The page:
Struggling to Fix A “Broken” System Washington Post December 5, 2015
“After (Attorney General Eric) Holder and then-Deputy Attorney General James Cole began the effort in the spring of 2014, thousands of inmates applied. To help them with their petitions, outside lawyers formed an organization called Clemency Project 2014.” When she began in the Spring of 2015, Former Attorney General “Sally Yates oversaw a “Clemency Initiative, which has resulted in the early release of 1,176 drug offenders who were sentenced under the severe mandatory minimum laws passed in the 1980s and 1990s during the nation’s “war on drugs.” More than 400 were serving life sentences. In November, for instance, she created a semiautonomous “school district” for inmates in federal prison. With its own superintendent, the school district offers programs for literacy, high school diplomas and postsecondary education.” Fmr. Attorney General Sally Yates “cited research that shows that inmates participating in correctional education programs are 43 percent less likely to reoffend and return to prison than those who do not participate; the initiative could mean cost savings for the Federal Bureau of Prisons. Federal prison costs represent about one-third of the Justice Department’s $27 billion annual budget.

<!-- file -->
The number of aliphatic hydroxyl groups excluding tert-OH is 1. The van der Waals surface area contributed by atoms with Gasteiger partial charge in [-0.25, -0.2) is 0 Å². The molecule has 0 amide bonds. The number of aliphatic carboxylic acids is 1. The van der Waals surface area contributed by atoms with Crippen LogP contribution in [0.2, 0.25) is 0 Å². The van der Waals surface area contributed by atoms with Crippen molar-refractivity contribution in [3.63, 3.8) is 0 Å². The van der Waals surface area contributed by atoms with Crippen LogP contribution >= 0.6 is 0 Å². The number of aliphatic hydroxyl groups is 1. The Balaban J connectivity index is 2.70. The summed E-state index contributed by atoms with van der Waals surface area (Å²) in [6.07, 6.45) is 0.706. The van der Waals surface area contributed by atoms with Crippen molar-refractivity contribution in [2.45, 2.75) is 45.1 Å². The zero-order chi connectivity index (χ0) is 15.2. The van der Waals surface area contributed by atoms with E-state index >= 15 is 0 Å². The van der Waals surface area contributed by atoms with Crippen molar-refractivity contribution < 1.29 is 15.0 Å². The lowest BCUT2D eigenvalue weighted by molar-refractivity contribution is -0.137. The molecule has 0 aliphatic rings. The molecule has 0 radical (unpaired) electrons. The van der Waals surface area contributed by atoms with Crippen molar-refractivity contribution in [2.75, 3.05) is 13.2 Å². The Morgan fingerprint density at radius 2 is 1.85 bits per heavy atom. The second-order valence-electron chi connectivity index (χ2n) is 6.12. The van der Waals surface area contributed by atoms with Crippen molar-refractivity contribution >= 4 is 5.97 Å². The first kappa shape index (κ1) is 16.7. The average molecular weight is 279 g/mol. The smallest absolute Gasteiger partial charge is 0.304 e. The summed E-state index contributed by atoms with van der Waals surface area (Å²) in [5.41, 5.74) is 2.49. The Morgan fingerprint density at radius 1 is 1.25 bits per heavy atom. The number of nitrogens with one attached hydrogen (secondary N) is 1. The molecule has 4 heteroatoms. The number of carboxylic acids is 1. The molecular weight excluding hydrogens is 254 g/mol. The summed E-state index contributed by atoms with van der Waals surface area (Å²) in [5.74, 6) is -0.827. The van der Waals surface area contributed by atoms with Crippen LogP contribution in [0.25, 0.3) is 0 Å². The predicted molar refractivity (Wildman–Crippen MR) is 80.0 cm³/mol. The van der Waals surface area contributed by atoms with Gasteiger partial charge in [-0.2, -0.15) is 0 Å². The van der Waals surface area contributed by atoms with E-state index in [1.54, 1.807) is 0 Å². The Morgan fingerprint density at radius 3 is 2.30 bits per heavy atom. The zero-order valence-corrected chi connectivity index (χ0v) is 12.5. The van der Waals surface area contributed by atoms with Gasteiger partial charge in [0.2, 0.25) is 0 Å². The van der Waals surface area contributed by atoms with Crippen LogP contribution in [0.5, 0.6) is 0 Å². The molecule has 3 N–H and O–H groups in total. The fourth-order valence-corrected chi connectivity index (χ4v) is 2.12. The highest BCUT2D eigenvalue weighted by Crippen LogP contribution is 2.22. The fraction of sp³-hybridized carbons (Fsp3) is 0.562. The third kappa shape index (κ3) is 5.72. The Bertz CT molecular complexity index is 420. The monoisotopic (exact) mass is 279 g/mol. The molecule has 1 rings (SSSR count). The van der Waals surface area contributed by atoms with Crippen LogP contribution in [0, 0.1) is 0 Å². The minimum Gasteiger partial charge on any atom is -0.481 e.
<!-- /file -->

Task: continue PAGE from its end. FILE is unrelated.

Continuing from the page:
Last year, Yates also oversaw the effort to mandate new standards for privately run halfway houses and directed the Bureau of Prisons to work to end its use of private prisons to house federal inmates. It is unclear whether these initiatives will remain in place, especially given that Trump has praised private prisons. Hours after his (Trump’s) election victory, the stock prices of the two largest private-prison companies soared.” The Koch brothers supported Yates’s sentencing reform efforts. Washington Post January 16, 2017
How putting fewer people on probation and parole can
reduce prison populations, save money and keep us safer. The Marshall Project (Nonprofit journalism about Criminal Justice)
“IN THE NATIONAL DISCUSSION about reducing mass incarceration, the 4.7 million people on probation and parole are often overlooked. That’s too bad, because “mass supervision” — one out of every 52 adults is watched, twice as many as are locked up in America – is a deprivation of liberty in its own right and has become a major contributor to incarceration. That’s the bad news.
The good news is contained in a new report produced under the auspices of the Program in Criminal Justice Policy at Harvard Kennedy School and a “Statement on the Future of Community Corrections” to be issued Monday at a press conference in New York by the nation’s leading probation and parole officials. They explain how we can both reduce the number of people under supervision and make our communities safer.” The Marshall Project August 28, 2017